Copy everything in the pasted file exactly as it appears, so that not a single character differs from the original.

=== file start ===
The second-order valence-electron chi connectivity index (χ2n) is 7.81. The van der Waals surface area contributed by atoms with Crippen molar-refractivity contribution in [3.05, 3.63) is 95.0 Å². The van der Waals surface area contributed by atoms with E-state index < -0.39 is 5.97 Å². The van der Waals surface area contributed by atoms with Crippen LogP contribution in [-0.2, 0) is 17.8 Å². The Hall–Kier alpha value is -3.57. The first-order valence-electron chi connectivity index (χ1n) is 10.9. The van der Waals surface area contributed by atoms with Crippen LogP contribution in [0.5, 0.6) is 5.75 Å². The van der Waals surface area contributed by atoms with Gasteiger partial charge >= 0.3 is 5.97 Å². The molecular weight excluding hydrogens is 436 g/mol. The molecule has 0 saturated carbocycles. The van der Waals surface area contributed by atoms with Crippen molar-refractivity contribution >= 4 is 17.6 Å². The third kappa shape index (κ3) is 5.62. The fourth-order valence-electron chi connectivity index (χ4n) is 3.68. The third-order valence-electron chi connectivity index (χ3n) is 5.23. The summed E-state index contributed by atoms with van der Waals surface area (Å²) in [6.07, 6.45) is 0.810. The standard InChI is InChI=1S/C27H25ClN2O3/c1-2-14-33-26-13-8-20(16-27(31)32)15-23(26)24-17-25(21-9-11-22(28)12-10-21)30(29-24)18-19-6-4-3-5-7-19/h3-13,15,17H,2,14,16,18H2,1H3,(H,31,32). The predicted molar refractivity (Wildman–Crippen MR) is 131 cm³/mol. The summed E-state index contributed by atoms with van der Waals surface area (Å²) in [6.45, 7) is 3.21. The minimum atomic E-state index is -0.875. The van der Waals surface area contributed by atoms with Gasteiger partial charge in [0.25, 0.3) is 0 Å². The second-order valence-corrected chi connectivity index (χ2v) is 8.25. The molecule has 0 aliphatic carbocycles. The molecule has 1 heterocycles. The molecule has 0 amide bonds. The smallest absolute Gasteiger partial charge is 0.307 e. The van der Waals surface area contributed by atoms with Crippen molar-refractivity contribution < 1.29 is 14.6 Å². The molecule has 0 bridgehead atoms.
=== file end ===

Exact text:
The second-order valence-electron chi connectivity index (χ2n) is 7.81. The van der Waals surface area contributed by atoms with Crippen molar-refractivity contribution in [3.05, 3.63) is 95.0 Å². The van der Waals surface area contributed by atoms with E-state index < -0.39 is 5.97 Å². The van der Waals surface area contributed by atoms with Crippen LogP contribution in [-0.2, 0) is 17.8 Å². The Hall–Kier alpha value is -3.57. The first-order valence-electron chi connectivity index (χ1n) is 10.9. The van der Waals surface area contributed by atoms with Crippen LogP contribution in [0.5, 0.6) is 5.75 Å². The van der Waals surface area contributed by atoms with Gasteiger partial charge >= 0.3 is 5.97 Å². The molecular weight excluding hydrogens is 436 g/mol. The molecule has 0 saturated carbocycles. The van der Waals surface area contributed by atoms with Crippen molar-refractivity contribution >= 4 is 17.6 Å². The third kappa shape index (κ3) is 5.62. The fourth-order valence-electron chi connectivity index (χ4n) is 3.68. The third-order valence-electron chi connectivity index (χ3n) is 5.23. The summed E-state index contributed by atoms with van der Waals surface area (Å²) in [6.07, 6.45) is 0.810. The standard InChI is InChI=1S/C27H25ClN2O3/c1-2-14-33-26-13-8-20(16-27(31)32)15-23(26)24-17-25(21-9-11-22(28)12-10-21)30(29-24)18-19-6-4-3-5-7-19/h3-13,15,17H,2,14,16,18H2,1H3,(H,31,32). The predicted molar refractivity (Wildman–Crippen MR) is 131 cm³/mol. The summed E-state index contributed by atoms with van der Waals surface area (Å²) in [6.45, 7) is 3.21. The minimum atomic E-state index is -0.875. The van der Waals surface area contributed by atoms with Gasteiger partial charge in [0.25, 0.3) is 0 Å². The second-order valence-corrected chi connectivity index (χ2v) is 8.25. The molecule has 0 aliphatic carbocycles. The molecule has 1 heterocycles. The molecule has 0 amide bonds. The smallest absolute Gasteiger partial charge is 0.307 e. The van der Waals surface area contributed by atoms with Crippen molar-refractivity contribution < 1.29 is 14.6 Å². The molecule has 0 bridgehead atoms.